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In a criminal trial, may the defense ask a prosecution witness about his past criminal record—any arrests and/or convictions?

Louisville, KY |

Even if the defense is not allowed to ask, if this is public information, may the defense reveal it in open court?

The defense suspects that a witness has made a deal with the prosecution to testify in return for leniency or dismissal of his upcoming trial. A second prosecution witness was caught by the police with a lot of illegal drugs—enough that he could be charged with intent to sell. He was threatened and the evidence was seized, but he has not yet been arrested. Again, the defense suspects the witness has made a deal in order to avoid possible arrest.

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Attorney answers 3


The credibility of any witness is always relevant. Demand the criminal history with a discovery demand, and motion to suppress testimony if not produced.

We do not have a client/attorney relationship until you make an appointment, we discuss your case face to face, I accept a retainer, and we explictly agree to enter into representation.


Kentucky state law on discovery and evidence may control the answer to your question, but it is certanly possible that the defense could obtain access to, and use, at least some of this information. The defendant in this case needs an attorney, without question.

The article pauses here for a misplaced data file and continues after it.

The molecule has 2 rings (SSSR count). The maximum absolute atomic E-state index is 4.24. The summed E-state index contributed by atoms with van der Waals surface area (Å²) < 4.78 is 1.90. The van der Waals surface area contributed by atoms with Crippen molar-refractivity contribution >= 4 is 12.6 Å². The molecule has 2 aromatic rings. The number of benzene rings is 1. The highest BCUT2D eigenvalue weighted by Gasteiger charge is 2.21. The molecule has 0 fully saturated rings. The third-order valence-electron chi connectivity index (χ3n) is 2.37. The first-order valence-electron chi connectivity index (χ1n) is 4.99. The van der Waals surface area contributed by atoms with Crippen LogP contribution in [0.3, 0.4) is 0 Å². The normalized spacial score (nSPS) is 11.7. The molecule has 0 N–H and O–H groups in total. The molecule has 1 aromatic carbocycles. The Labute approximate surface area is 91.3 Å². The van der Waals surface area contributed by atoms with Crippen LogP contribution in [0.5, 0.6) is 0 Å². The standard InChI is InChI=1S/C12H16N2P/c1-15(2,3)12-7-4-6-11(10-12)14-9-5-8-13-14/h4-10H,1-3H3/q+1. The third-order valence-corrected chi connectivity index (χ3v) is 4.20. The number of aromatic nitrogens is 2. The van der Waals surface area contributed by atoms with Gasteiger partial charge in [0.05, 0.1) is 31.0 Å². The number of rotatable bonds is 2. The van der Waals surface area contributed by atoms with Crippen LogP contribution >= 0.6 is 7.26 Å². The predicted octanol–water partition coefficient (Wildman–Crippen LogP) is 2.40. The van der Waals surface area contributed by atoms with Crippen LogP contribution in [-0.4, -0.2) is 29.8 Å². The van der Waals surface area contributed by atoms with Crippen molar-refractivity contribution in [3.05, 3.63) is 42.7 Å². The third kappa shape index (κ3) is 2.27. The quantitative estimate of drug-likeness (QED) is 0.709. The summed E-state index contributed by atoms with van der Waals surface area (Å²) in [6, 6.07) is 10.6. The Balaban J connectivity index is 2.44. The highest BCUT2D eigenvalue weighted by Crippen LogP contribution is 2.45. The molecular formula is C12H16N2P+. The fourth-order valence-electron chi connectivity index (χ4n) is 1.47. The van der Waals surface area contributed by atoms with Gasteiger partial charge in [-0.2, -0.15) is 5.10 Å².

If the prosecution witness has received any benefit from the prosecutor ( a lesser sentence, agreement not to be charged, not to be revoked, etc.), in exchange for their testimony, those facts are clearly admissable in trial and exposure on cross-examination by the defense attorney. U.S. Supreme Court case law and KY case law allow exploring these items on cross-exam to show any motive, bias or consideration extended based on a favorable agreement with the government.

I am trying to give you a general answer to your question. We do not have an attorney-client relationship by this response on the avvo website. I have not been retained to represent you. I am licensed to practice law in Kentucky and in federal court in this state and the Southern District of Indiana. You need to seek legal advice from an attorney licensed to practice in your area..